Next Walks

Chaucer’s Medieval London Guided Walk Sun 11.30am 7th April 24 Aldgate Tube. To Book
The Decline And Fall Of Roman London Walk Sat 1.30pm 25th May 2024 Exit 2 St Pauls Underground Station. To Book
Jane Austen’s London Sat 6pm 25th May 2024 Green Park Tube (Green Park exit, by the fountain) to Book
The Peasants Revolt Anniversary Walk Thurs 6.30 13th June 2024 Aldgate Tube. To book
Chaucer’s Medieval London Guided Walk Sat 2.30pm 6th July Aldgate Tube. To Book
Myths, Legends, Archaeology and the Origins of London Sat 6pm July 6th 24 Tower Hill Underground To book
Roman London – A Literary & Archaeological Walk Sun 11.30 am 4th August 2024 Monument Underground Station To book
1066 and All That Walk Sat 2.30pm 9th Nov 24 Blackfriars Underground Station To book
For a complete list of my walks for London Walks in 2024 look here:

Trotty Veck, the Chimes and Charles Dickens’ Christmas Books December 16th

Dickens character Trotty Veck waits to run a message
Trotty Veck 1889 Dickens The Chimes by Kyd (Joseph Clayton Clarke)

As Christmas looms, seasonal publications have a mixture of wonder and joy at the coming family reunions and festivities mingled with an awareness that, for some, Christmas will depend on the Food Bank or the Charity Shelter. The weather is now cold, living costs continue to rise at the very time extra spending is needed to unlock the joy of the Season, and to counter the dark, the cold and the spectre of death which, in fact, has always been central to the season of winter.

Charles Dickens’ Christmas Books epitomise this dichotomy and adding an element of the supernatural, provided a vehicle for joy and hope, but with a forceful political message that the authorities and the rich were not doing their Christian duty to alleviate poverty. Christmas Carol contrasts the wealth of a mean rich Stockbroker with the family of his poor employee Bob Cratchit, and provides a powerful tale of redemption.

But in this post I want to concentrate on his second Christmas Book, ‘The Chimes’. It tells the story of the stick-thin Trotty Veck who is an aged City messenger, nicknamed Trotty because of his habit of keeping himself warm by running on the spot. He is afraid to let his daughter, Meg, to marry as he has so little hope for the future. While he is worrying, he, Meg and her intended Richard are approached by Alderman Cute and Mr Filer.

Cute represents the financial industries in the City of London and the Law. Filer the new breed of political economists. These, working with the idea of Malthus and the new science of Statistics, had proved, that generous support for the poor would, inevitably, lead to a country full of poor people and no rich people. And thus, they justified the Poor Law Amendment Act of 1832 which Dickens observed as a Parliamentary reporter (1831-1834). This set up the cruel Workhouse system which provided the lowest possible level of support offering separation from family, meagre food, and sparse comforts to encourage them to stop being lazy and get back out there to earn their own living and allow taxes to fall. (brilliantly satirised by Dickens’ Oliver Twist, asking for ‘More’).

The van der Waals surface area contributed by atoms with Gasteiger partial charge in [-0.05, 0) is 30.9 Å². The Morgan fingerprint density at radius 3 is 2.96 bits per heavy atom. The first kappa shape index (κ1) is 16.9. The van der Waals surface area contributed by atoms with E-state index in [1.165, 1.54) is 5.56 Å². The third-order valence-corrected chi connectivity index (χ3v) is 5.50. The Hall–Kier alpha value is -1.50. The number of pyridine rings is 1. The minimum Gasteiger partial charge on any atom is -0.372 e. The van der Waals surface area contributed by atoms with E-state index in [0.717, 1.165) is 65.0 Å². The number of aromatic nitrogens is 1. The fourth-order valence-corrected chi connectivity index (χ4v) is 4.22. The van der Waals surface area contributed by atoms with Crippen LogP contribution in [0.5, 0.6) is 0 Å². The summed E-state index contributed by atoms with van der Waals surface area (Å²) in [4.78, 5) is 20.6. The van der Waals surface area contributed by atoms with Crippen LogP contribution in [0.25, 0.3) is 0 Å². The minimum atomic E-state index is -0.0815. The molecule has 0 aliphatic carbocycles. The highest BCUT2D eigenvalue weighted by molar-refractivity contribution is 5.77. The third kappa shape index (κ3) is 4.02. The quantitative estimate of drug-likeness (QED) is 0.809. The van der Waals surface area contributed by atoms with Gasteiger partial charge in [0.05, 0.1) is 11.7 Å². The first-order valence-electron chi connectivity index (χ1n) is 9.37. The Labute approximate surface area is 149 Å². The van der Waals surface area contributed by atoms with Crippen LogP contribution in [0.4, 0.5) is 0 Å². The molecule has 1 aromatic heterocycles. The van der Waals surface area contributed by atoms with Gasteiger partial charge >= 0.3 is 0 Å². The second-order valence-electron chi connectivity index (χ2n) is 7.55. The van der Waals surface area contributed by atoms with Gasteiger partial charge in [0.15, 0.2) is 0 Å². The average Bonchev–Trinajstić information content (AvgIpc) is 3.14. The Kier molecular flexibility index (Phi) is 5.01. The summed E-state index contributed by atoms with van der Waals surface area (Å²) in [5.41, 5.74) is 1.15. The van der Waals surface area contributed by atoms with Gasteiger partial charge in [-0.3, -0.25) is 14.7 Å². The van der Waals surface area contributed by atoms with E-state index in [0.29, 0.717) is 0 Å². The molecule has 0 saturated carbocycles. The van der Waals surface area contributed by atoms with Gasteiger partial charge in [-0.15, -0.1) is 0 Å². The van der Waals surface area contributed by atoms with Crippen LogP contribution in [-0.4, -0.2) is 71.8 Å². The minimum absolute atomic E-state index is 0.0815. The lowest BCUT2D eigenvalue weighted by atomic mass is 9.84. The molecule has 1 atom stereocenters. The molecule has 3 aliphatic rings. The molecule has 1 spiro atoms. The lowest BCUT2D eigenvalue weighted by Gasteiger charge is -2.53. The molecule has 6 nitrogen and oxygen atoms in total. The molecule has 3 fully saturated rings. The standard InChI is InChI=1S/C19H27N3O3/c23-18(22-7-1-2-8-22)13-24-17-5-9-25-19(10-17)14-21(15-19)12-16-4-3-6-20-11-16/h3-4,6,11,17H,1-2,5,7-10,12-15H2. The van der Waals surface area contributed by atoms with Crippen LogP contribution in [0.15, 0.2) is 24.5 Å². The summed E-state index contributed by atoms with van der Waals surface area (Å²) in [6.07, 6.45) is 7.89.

Meg, Richard, Mr Filer, Gentleman, Alderman Cute and Trotty Veck. Probably located by the door of St Nicholas, Colechurch, City of London.

Below, I enclose the scene from the Chimes, which satirises the attitude of the governing classes.

‘And you’re making love to her, are you?’ said Cute to the young smith.

‘Yes,’ returned Richard quickly, for he was nettled by the question.
‘And we are going to be married on New Year’s Day.’

‘What do you mean!’ cried Filer sharply?Enough  ‘Married!’

‘Why, yes, we’re thinking of it, Master,’ said Richard.  ‘We’re rather in a hurry, you see, in case it should be Put Down first.’

‘Ah!’ cried Filer, with a groan.  ‘Put that down indeed, Alderman, and you’ll do something.  Married!  Married!!  The ignorance of the first principles of political economy on the part of these people; their improvidence; their wickedness; is, by Heavens! enough to—Now look at that couple, will you!’

...

‘A man may live to be as old as Methuselah,’ said Mr. Filer, ‘and may
labour all his life for the benefit of such people as those; and may heap up facts on figures, facts on figures, facts on figures, mountains high and dry; and he can no more hope to persuade ’em that they have no right or business to be married, than he can hope to persuade ’em that they have no earthly right or business to be born.  And that we know they haven’t.  We reduced it to a mathematical certainty long ago!’